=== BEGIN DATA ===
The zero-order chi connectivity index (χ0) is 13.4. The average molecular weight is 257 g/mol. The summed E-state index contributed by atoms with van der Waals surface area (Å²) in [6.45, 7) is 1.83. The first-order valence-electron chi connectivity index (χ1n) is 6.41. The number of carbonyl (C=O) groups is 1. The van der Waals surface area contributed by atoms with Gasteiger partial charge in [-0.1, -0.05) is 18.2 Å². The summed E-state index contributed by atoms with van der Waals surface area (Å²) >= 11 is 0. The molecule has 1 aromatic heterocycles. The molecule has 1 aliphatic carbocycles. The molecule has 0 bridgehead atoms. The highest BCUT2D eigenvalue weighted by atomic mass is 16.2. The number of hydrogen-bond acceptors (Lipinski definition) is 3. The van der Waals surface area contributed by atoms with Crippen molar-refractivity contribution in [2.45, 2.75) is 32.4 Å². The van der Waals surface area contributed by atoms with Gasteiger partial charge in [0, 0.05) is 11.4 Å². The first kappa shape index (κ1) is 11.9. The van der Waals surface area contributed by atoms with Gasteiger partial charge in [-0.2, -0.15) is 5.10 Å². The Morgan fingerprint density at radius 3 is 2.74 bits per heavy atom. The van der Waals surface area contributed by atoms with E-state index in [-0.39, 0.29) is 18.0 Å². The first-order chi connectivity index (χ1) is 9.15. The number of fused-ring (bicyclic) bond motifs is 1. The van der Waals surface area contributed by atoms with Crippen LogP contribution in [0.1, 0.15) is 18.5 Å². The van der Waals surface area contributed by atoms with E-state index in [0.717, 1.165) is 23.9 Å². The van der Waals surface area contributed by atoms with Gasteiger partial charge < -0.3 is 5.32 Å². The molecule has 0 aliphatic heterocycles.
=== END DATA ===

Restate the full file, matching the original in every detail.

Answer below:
The zero-order chi connectivity index (χ0) is 13.4. The average molecular weight is 257 g/mol. The summed E-state index contributed by atoms with van der Waals surface area (Å²) in [6.45, 7) is 1.83. The first-order valence-electron chi connectivity index (χ1n) is 6.41. The number of carbonyl (C=O) groups is 1. The van der Waals surface area contributed by atoms with Gasteiger partial charge in [-0.1, -0.05) is 18.2 Å². The summed E-state index contributed by atoms with van der Waals surface area (Å²) >= 11 is 0. The molecule has 1 aromatic heterocycles. The molecule has 1 aliphatic carbocycles. The molecule has 0 bridgehead atoms. The highest BCUT2D eigenvalue weighted by atomic mass is 16.2. The number of hydrogen-bond acceptors (Lipinski definition) is 3. The van der Waals surface area contributed by atoms with Crippen molar-refractivity contribution in [2.45, 2.75) is 32.4 Å². The van der Waals surface area contributed by atoms with Gasteiger partial charge in [0, 0.05) is 11.4 Å². The first kappa shape index (κ1) is 11.9. The van der Waals surface area contributed by atoms with Gasteiger partial charge in [-0.2, -0.15) is 5.10 Å². The Morgan fingerprint density at radius 3 is 2.74 bits per heavy atom. The van der Waals surface area contributed by atoms with E-state index in [-0.39, 0.29) is 18.0 Å². The first-order chi connectivity index (χ1) is 9.15. The number of fused-ring (bicyclic) bond motifs is 1. The van der Waals surface area contributed by atoms with Crippen LogP contribution in [0.1, 0.15) is 18.5 Å². The van der Waals surface area contributed by atoms with E-state index in [0.717, 1.165) is 23.9 Å². The van der Waals surface area contributed by atoms with Gasteiger partial charge < -0.3 is 5.32 Å². The molecule has 0 aliphatic heterocycles.